Thursday, September 27, 2018

A Brief Stop at the Neil Armstrong Museum

We stopped in Wapakoneta for dinner.  That is the hometown of Neil Armstrong and as you enter town, you pass his museum.  I've passed it several times and have wanted to stop for a while.  Unfortunately, it was closed but I could see a couple things outside.
 This is a mockup of the Apollo capsule.  It's hard to believe three people were in this for the length of the moon mission.
 This is a Douglas F5D-1 Skylancer.  It was originally designed as an interceptor for the Navy but only four were produced.  Two of these planes found their way to NASA and were used for aircraft development.
 This plane was flown by Neil Amstrong to test the abort procedures of another airplane.  The plane was called the Dyna-soar and aspects of it would find it's way to the Space Shuttle.
 After the program was cancelled, this plane was used to test other things.
In 1970, the plane was retired and donated to the museum.

An Interesting Plane

As we left Fairborn, we passed Wright-Patterson Air Force base.  I wasn't going to stop but then I saw an interesting plane.
 This 747 was parked out in front of a control tower.  Except, it's not really a 747, it the E-4 National Emergency Airborne Command Post.  Sometimes it's known as Kneecap and sometimes it is known as the Doomsday plane.  In the event of a nuclear war or other serious event, this plane would carry the President and his security staff.  It was designed to survive an EMP blast and if I remember correctly, could stay airborne for three days.  One of these follows the President when he travels.
 Some C-17 cargo planes.
I was trying to get a better picture of this plane but I couldn't.

F-16 Sculptures in Fairborn, Ohio

We ended up taking a different way home.  We ended up passing through this town called Fairborn.  It is just outside of the Wright-Patterson Air Base.  As we were going by, I noticed some unusual sculptures.
 Anyway, I've seen cows, moose, footballs and now an F-16.  It was kind of cool.  Some of them were simple like this one.
 And some of them were somewhat arty.
 This is a depiction of the downtown.
 One from the Wright State University.
 I'm not sure what company this is.
 An Air Force group.
 I think a camo F-16 would look pretty cool.
 The Veterans Group.
The history of flight on the wings.
And I kind of liked this one even though it wasn't a painting.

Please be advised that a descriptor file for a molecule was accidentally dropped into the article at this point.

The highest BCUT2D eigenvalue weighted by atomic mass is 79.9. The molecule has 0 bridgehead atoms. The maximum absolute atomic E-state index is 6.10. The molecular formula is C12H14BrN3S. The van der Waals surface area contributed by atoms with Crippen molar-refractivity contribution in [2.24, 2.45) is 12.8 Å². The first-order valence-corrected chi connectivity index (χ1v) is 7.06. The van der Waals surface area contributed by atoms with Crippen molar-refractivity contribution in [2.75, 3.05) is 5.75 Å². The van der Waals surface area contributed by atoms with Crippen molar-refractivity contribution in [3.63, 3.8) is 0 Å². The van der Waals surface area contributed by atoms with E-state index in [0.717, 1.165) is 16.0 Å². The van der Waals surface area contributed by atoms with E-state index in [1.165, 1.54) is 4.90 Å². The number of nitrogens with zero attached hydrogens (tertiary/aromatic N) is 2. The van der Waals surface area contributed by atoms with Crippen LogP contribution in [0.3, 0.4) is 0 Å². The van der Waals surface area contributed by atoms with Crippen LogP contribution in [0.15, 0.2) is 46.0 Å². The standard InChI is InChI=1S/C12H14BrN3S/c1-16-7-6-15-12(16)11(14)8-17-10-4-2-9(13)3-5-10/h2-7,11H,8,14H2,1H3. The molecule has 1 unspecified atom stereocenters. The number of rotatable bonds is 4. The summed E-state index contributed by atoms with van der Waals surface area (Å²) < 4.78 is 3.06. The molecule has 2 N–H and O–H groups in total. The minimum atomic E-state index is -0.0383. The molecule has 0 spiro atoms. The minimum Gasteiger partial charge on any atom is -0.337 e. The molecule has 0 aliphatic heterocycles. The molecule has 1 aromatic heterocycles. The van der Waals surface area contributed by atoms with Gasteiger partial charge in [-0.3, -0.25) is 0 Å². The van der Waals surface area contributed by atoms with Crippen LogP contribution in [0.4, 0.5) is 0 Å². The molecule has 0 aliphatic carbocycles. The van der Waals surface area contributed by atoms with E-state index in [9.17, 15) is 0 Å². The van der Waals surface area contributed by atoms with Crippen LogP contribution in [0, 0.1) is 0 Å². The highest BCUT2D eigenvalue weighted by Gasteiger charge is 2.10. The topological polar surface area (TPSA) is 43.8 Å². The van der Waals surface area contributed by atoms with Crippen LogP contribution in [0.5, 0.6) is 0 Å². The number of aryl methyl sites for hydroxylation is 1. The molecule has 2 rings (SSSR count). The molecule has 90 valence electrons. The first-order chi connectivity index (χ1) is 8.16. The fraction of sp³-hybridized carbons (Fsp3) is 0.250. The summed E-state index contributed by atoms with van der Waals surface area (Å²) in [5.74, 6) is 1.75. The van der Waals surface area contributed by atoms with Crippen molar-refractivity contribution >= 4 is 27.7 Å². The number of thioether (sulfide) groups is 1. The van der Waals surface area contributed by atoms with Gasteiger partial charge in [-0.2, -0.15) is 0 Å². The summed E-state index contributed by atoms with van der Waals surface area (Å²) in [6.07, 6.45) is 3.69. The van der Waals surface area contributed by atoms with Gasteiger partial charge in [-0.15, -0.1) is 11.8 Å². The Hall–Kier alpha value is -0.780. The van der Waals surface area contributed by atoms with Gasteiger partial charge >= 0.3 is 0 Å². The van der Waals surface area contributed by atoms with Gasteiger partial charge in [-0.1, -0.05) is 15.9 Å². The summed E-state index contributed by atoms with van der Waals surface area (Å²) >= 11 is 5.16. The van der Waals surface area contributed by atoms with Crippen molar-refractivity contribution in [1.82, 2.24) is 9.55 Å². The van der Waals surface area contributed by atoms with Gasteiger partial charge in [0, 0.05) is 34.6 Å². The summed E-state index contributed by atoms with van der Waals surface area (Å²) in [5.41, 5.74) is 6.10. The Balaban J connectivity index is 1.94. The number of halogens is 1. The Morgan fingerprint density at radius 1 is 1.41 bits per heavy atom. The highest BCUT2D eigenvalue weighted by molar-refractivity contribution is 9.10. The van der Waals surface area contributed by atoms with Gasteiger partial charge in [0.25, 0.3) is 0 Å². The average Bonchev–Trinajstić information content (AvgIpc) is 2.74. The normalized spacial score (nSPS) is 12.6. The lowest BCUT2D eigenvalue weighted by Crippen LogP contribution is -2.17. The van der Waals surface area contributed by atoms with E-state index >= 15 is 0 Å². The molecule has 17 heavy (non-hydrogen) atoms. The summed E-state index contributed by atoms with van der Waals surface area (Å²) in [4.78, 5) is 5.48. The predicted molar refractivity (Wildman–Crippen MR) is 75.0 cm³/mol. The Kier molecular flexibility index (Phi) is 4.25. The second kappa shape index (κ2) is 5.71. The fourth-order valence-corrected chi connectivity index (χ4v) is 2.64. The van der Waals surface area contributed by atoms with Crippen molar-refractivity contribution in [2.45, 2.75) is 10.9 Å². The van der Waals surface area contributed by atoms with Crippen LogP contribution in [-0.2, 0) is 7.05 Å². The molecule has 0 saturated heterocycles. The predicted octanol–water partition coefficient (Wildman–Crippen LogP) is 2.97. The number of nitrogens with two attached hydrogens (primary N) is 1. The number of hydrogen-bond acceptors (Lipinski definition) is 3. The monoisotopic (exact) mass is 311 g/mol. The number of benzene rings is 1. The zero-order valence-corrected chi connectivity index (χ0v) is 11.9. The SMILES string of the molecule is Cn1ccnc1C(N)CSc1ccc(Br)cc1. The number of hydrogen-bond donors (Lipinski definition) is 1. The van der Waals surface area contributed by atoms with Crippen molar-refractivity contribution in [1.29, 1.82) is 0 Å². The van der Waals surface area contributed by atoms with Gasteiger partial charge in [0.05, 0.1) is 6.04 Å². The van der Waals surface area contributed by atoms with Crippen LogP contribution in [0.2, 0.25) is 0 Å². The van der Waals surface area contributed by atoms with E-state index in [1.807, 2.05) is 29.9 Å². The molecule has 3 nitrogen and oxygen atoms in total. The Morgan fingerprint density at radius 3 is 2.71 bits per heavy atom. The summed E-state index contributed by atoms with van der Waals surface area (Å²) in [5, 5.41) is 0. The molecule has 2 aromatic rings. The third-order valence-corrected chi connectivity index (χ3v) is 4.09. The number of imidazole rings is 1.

Air Force Museum World War I Dawn Patrol - Part IV

The weather was starting to look like it would get rough so the planes had to come down.  So it was time to leave.
 The Nieuport 23 on the ground.
 Most of the planes that were there were 7/8 scale planes.  This is a 1 to 1 replica of a SPAD VII.  It is being built by a group in Colorado.
 I don't think it is quite ready to fly yet because it has to go through more of the certification process.
 the controls were pretty simple back then.
 Probably one of the more famous planes of the war, the Fokker Triplane.
 Another angle of the plane.
 Another angle of the SPAD.

I really like to see this plane.  I hope it is flying by the time the next one comes around.

Air Force Museum World War I Dawn Patrol Part III

And the Dawn Patrol continues.
 Another Eurocopter from the Miami Valley Hospital.
 I think this is the Nieuport 23 coming in.
 And it passes again.
 This is a Nieuport 12.  It was one of the earlier planes in the war.  Introduced in 1915 and produced until 1918.  It was used by the French, Russians and United Kingdom.  It was also one of the first fighters used by the United States.
 Some more of the re-enactors.
 The Sopwith Schnieder again.  This was also used by the Americans.
 Another view of that plane.
 The Nieuport 12 again.
 The Schneider.
 This is another SE5 produced by the Royal Aircraft Factory.
 Another shot of that.
 The Nieuport 23.
 The Schneider.
 The SE5 again.
 I think this was an early Fokker design.  The real one would have been powered by a Mercedes engine and it was the most advanced fighter by the time it entered the war.  It was also pretty close to the end of the war.
 The Junkers again.
 The Fokker.
 The Nieuport 12 after landing.
And another plane.

Air Force Museum World War I Dawn Patrol - Part II

The static displays were nice but I really went down to Dayton to see the flying displays.  Just so I don't have too many pictures in one post, I decided to split this up a bit. 
 As we got there, they were doing a demonstration of remote control airplanes.  It was pretty neat because they looked almost real.
 Last time I saw this, I was in a cornfield in Indiana.
 I think this one is supposed to be a Sopwith Schneider.  Originally designed to be a sports plane, the war interceded and they were pressed into service as fighters.  It first flew in 1913 and was introduced in 1914.  They were retired in 1915 as they were outmatched by that time.
 The Nieuport 23.
Another picture of the Sopwith Schneider.
 The pilot.
 A Nieuport 17.  This was an earlier version of the 23 above.  It was introduced in March 1916.
 The Nieuport 23 taking off.
 I think this is supposed to be Junkers monoplane.  It was designed as a ground attack plane and first flew in 1917. 
 The Nieuport 17 taking off.
 A mock dogfight.
 The Nieuport again.
 This is a Eurocopter owned by the Miami Valley Hospital.  I couldn't pass up a picture.
 Another shot of the Junkers.
 They had a few ground guys.  I think this guy is supposed to be a British soldier.
 Another dogfight.
 The Nieuport 17 going down.

 The pilot getting helped by US ground forces.
 The Junkers again.
The pilot being put into the ambulance.